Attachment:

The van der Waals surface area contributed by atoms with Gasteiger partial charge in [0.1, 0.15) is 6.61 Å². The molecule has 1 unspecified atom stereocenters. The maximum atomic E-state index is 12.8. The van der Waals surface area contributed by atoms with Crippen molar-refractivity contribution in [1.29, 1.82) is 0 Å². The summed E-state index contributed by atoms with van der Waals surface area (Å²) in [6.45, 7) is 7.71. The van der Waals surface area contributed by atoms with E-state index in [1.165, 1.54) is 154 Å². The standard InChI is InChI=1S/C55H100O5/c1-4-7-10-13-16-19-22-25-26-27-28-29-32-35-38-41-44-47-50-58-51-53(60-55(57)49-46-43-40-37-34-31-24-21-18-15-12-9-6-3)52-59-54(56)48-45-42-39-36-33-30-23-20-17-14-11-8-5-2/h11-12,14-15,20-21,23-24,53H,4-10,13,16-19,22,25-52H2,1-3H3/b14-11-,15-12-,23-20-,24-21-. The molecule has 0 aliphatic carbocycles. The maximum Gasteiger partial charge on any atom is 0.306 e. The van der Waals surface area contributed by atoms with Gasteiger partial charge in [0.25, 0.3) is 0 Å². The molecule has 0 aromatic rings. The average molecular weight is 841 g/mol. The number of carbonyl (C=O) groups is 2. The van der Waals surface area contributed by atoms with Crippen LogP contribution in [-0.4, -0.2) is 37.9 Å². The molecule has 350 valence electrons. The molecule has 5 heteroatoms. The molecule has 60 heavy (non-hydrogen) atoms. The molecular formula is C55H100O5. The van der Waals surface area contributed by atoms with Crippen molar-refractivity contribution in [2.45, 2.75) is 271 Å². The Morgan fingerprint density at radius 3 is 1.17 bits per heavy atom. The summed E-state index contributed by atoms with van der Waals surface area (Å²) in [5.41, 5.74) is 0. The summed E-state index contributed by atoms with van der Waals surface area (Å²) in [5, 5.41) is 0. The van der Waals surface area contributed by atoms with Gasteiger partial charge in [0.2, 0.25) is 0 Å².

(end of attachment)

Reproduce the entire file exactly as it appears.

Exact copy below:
The van der Waals surface area contributed by atoms with Gasteiger partial charge in [0.1, 0.15) is 6.61 Å². The molecule has 1 unspecified atom stereocenters. The maximum atomic E-state index is 12.8. The van der Waals surface area contributed by atoms with Crippen molar-refractivity contribution in [1.29, 1.82) is 0 Å². The summed E-state index contributed by atoms with van der Waals surface area (Å²) in [6.45, 7) is 7.71. The van der Waals surface area contributed by atoms with E-state index in [1.165, 1.54) is 154 Å². The standard InChI is InChI=1S/C55H100O5/c1-4-7-10-13-16-19-22-25-26-27-28-29-32-35-38-41-44-47-50-58-51-53(60-55(57)49-46-43-40-37-34-31-24-21-18-15-12-9-6-3)52-59-54(56)48-45-42-39-36-33-30-23-20-17-14-11-8-5-2/h11-12,14-15,20-21,23-24,53H,4-10,13,16-19,22,25-52H2,1-3H3/b14-11-,15-12-,23-20-,24-21-. The molecule has 0 aliphatic carbocycles. The maximum Gasteiger partial charge on any atom is 0.306 e. The van der Waals surface area contributed by atoms with Gasteiger partial charge in [0.25, 0.3) is 0 Å². The molecule has 0 aromatic rings. The average molecular weight is 841 g/mol. The number of carbonyl (C=O) groups is 2. The van der Waals surface area contributed by atoms with Crippen LogP contribution in [-0.4, -0.2) is 37.9 Å². The molecule has 350 valence electrons. The molecule has 5 heteroatoms. The molecule has 60 heavy (non-hydrogen) atoms. The molecular formula is C55H100O5. The van der Waals surface area contributed by atoms with Crippen molar-refractivity contribution in [2.45, 2.75) is 271 Å². The Morgan fingerprint density at radius 3 is 1.17 bits per heavy atom. The summed E-state index contributed by atoms with van der Waals surface area (Å²) in [5.41, 5.74) is 0. The summed E-state index contributed by atoms with van der Waals surface area (Å²) in [5, 5.41) is 0. The van der Waals surface area contributed by atoms with Gasteiger partial charge in [0.2, 0.25) is 0 Å².